Ground stabilization and the proper set up of cranes
07 September 2023
David Duerr discusses why it’s important to not gloss over weak soil and rules of thumb methodologies.
Much has been written in recent years about the preferred method of determining the loads imposed by a mobile crane on its supporting surface and sizing crane mats or outrigger pads to distribute those loads over an appropriately large area of that surface. There are two related topics of crane support that often are lightly treated or glossed over. These are how to deal with soil that has a very low allowable ground bearing pressure and how to use (or maybe not use) rules of thumb for the design of mobile crane support elements. Now is the time to address these two topics.
Weak soil – what do we do? When planning a major lift in a safety-critical location, such as in an operating refinery, it is common practice to have a geotechnical engineer take soil borings and prepare a detailed report that shows the allowable ground bearing pressure at the surface. For smaller jobs, however, this is often not practical. The project schedule may not allow the time necessary to perform such a geotechnical study or the cost may be prohibitive. In this case, the ground bearing capacity must often be assumed based on past experience at the site or by simply working with a very low allowable bearing pressure. However, when making assumptions about the allowable ground bearing pressure, never lose sight of the fact that without adequate support, nothing else matters. This is not the place to cut corners.
Regardless of how the allowable ground bearing pressure is determined, sometimes the answer is not what we were hoping for: a very low allowable ground bearing pressure. Now what?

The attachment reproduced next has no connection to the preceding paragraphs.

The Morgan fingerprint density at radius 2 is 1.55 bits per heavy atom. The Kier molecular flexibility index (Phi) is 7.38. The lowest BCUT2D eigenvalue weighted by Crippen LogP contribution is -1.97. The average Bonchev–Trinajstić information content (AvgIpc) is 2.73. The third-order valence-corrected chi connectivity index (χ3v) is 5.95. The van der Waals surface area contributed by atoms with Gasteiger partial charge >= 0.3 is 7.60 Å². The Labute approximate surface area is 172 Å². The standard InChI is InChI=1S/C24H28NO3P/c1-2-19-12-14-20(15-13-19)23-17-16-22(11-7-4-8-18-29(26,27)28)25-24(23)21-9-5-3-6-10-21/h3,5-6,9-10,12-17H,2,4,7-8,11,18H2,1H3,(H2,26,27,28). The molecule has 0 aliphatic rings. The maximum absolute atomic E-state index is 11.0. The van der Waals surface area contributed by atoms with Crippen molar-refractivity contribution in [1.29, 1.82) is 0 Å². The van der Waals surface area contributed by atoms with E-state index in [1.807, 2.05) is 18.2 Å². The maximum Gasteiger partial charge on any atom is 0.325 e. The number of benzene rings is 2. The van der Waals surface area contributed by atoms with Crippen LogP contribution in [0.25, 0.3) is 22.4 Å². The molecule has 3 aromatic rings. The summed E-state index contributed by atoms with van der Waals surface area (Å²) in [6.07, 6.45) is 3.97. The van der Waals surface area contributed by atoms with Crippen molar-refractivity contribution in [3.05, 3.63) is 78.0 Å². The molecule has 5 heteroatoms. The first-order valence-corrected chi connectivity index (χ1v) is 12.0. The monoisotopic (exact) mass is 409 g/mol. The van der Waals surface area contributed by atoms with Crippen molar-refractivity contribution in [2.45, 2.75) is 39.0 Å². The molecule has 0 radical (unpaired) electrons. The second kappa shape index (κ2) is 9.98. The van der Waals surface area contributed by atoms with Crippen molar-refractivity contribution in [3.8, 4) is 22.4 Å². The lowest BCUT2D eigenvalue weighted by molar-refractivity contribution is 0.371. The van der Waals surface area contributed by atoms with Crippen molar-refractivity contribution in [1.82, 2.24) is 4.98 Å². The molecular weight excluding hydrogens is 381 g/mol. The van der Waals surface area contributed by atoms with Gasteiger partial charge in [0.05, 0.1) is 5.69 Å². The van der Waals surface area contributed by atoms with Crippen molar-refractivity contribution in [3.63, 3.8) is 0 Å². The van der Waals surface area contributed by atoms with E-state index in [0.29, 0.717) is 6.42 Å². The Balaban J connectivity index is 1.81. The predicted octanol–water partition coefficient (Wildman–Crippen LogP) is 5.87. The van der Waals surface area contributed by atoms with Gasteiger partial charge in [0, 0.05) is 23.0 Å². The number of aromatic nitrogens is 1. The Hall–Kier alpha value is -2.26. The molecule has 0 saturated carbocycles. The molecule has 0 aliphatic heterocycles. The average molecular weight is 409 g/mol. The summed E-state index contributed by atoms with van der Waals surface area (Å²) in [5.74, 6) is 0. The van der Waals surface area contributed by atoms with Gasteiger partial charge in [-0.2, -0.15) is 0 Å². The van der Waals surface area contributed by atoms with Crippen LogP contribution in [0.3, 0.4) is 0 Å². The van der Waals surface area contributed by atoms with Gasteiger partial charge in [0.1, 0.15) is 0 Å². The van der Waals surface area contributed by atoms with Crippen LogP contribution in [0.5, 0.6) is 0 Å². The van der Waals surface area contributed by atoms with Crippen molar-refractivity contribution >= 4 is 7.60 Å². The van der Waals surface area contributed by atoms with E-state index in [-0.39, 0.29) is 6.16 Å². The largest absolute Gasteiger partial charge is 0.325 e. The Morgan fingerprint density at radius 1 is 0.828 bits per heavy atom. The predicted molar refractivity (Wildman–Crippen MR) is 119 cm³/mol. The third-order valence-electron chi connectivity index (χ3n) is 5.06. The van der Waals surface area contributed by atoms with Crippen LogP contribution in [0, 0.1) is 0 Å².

Let’s first look at why the allowable ground pressure is what it is. A soil mass is very rarely one type of material with one consistency from the surface down to a significant depth. Rather, the soil mass will consist of multiple layers of different types of material (sand, clay, gravel, etc.) with different levels of consistency (loose, compact, etc.). We can explain the effects of such multiple-layered soil with a simple example.
Consider Figure 1(a). Here we have relatively hard soil that is overlaid with soft material. This is often seen in new construction when first developing a site and the top couple of feet is soil mixed with organic material and is not particularly well compacted. (Soil that contains significant organic material is generally considered unsatisfactory and most foundation engineering references don’t state presumptive bearing capacities for these soils.) In this case, the allowable ground bearing pressure will be limited by the strength of that surface layer of soft material. Contrast that with Figure 1(b). Here, we have soft material below and a surface layer a couple of feet thick that is comparatively hard and strong. This condition often occurs in existing facilities where vehicular traffic over the years has compacted the surface material, but has had little effect more than a few feet down.
Larger mats or pads